Europe,  Hungary,  Travel

My Visit to the Labyrinth at Castle Hill

Disclaimer:  If you plan on going to the Labyrinth at Castle Hill in Budapest, don’t read this!  It will spoil the whole experience!

Before arriving in Budapest, I read briefly about the Labyrinth under Castle Hill.  I also read about the caves that you can access with private tours.  After getting to know the city for a couple days, I was a bit jumbled up.  I stopped at a tourist stand to ask how to get to the caves or the labyrinth.  He gave me directions to two different underground tunnels available to tourists.  He described “Hospital of the Rock” as having been used as a hospital at one time, and a wine cellar during others.  Then he said one tunnel “… well, I’ll let you find out the rest for yourself.”  So cryptic!

When I arrived at the Labyrinth, there were mini posters in front of the ticket stand, describing the different attractions inside.  One of them said “Dracula’s Lair.”  Once I saw this, I realized oh!  This is what I read about on a blog, and it must be what the guy at the tourist stand was talking about.  I’m thinking, awesome!  That’s interesting, right?

So, I buy my ticket and go ahead inside.  First thoughts – this is super cool.  Its underground tunnels all connect different cellars and areas to create this long convoluted path.  There are different information plaques throughout inside.  The beginning was pretty well-lit but as I continued it got a bit darker.  There is a wax display mocking scenes from a play throughout the beginning.  Wax people are a bit creepy to me in general, but I was enjoying reading about the play and having the visual with costumes.  A few of the songs from the play were playing in some hallways, creating a feeling of actually seeing the play.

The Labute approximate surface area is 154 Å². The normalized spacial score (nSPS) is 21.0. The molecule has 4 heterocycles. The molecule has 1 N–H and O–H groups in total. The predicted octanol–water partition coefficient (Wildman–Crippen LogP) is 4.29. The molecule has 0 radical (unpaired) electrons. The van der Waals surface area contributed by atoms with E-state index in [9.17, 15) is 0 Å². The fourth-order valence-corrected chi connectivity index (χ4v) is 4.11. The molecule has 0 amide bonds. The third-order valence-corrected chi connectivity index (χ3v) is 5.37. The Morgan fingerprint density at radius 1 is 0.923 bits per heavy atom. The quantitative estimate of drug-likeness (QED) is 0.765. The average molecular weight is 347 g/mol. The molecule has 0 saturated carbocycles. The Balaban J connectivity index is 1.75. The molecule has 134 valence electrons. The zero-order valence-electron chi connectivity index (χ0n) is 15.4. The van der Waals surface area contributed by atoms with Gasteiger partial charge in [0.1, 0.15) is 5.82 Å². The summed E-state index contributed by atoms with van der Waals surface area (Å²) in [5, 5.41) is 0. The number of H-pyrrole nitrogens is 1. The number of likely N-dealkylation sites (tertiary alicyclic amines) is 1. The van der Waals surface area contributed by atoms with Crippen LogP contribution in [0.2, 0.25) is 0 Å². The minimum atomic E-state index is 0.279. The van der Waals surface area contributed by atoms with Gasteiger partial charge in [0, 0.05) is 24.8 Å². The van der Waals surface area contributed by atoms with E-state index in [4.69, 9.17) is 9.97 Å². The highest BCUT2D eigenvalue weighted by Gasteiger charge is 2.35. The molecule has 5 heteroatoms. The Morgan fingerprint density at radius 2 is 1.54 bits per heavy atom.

Labyrinth at Castle HillThere are arrows directing how to proceed through this underground maze, which is very helpful considering how dark it is.  I remember being a bit cold, surrounded by rock and stone.  Eventually I approach a pitch-black entrance.  Next to the empty doorway is a poster that says “Maze of Darkness.”  I’m immediately thinking oh #&@§!  I slowly read the information plaque, basically just to delay.  It says that this maze is to see how hard it is to navigate without any sight, blah blah blah…  Until this moment everything was peachy.  But the thought of walking blindly into this doorway all by myself in a creepy underground tunnel without knowing how long I’d be in darkness was making me nearly hyperventilate.  As my heart continued to race, I read the end of the information plaque that said “If you aren’t ready to go into the maze, continue to the lit area.”  Wonderful!

I continued through the lit area, thinking this was just a way of procrastinating the dark maze.  As I tried to pump myself up and build the courage to go back to the maze of darkness, all of a sudden the end of the maze coincided with the lit path.  Ah-ha!  So I didn’t have to walk through that after all!  At this point I could estimate that the pitch black path wasn’t really that long of a walk after all.  Even knowing that, I still completely chickened out!

So after the huge relief of realizing that I didn’t have to actually walk through that maze of darkness, I relaxed for a moment.  Now, keep in mind I have not seen a single soul in this labyrinth since I bought my ticket and entered.  As I keep walking through the halls, I start to see a little fog.  Initially, I’m thinking this is really cool.  They’ve really set the mood!  I must be approaching the “Lair!”  How fun! The further I get, the more fog there is.  The hall narrows to a doorway and with the black light reflecting on all the fog, it’s getting pretty creepy.  My pace has definitely slowed by this point.